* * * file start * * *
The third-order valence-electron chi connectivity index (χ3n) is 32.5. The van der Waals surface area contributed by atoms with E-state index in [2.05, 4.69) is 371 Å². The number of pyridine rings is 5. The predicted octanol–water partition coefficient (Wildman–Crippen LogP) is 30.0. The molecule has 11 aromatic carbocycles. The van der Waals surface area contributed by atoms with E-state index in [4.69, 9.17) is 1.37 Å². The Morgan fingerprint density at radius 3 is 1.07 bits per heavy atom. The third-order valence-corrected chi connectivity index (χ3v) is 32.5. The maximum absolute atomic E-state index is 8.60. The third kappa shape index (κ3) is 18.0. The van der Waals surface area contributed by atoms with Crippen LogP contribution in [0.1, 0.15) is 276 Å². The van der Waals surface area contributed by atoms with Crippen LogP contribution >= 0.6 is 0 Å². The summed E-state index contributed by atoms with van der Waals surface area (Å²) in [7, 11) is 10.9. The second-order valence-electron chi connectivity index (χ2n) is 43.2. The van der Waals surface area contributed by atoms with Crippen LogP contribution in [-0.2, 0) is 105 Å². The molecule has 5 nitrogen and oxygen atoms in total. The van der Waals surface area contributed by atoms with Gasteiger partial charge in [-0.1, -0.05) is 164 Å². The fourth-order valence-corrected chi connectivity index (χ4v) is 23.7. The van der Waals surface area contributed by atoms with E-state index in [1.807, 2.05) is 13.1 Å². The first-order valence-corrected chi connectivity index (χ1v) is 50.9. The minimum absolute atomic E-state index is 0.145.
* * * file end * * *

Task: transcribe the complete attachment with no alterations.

The third-order valence-electron chi connectivity index (χ3n) is 32.5. The van der Waals surface area contributed by atoms with E-state index in [2.05, 4.69) is 371 Å². The number of pyridine rings is 5. The predicted octanol–water partition coefficient (Wildman–Crippen LogP) is 30.0. The molecule has 11 aromatic carbocycles. The van der Waals surface area contributed by atoms with E-state index in [4.69, 9.17) is 1.37 Å². The Morgan fingerprint density at radius 3 is 1.07 bits per heavy atom. The third-order valence-corrected chi connectivity index (χ3v) is 32.5. The maximum absolute atomic E-state index is 8.60. The third kappa shape index (κ3) is 18.0. The van der Waals surface area contributed by atoms with Crippen LogP contribution in [0.1, 0.15) is 276 Å². The van der Waals surface area contributed by atoms with Crippen LogP contribution >= 0.6 is 0 Å². The summed E-state index contributed by atoms with van der Waals surface area (Å²) in [7, 11) is 10.9. The second-order valence-electron chi connectivity index (χ2n) is 43.2. The van der Waals surface area contributed by atoms with Crippen LogP contribution in [-0.2, 0) is 105 Å². The molecule has 5 nitrogen and oxygen atoms in total. The van der Waals surface area contributed by atoms with Gasteiger partial charge in [-0.1, -0.05) is 164 Å². The fourth-order valence-corrected chi connectivity index (χ4v) is 23.7. The van der Waals surface area contributed by atoms with E-state index in [1.807, 2.05) is 13.1 Å². The first-order valence-corrected chi connectivity index (χ1v) is 50.9. The minimum absolute atomic E-state index is 0.145.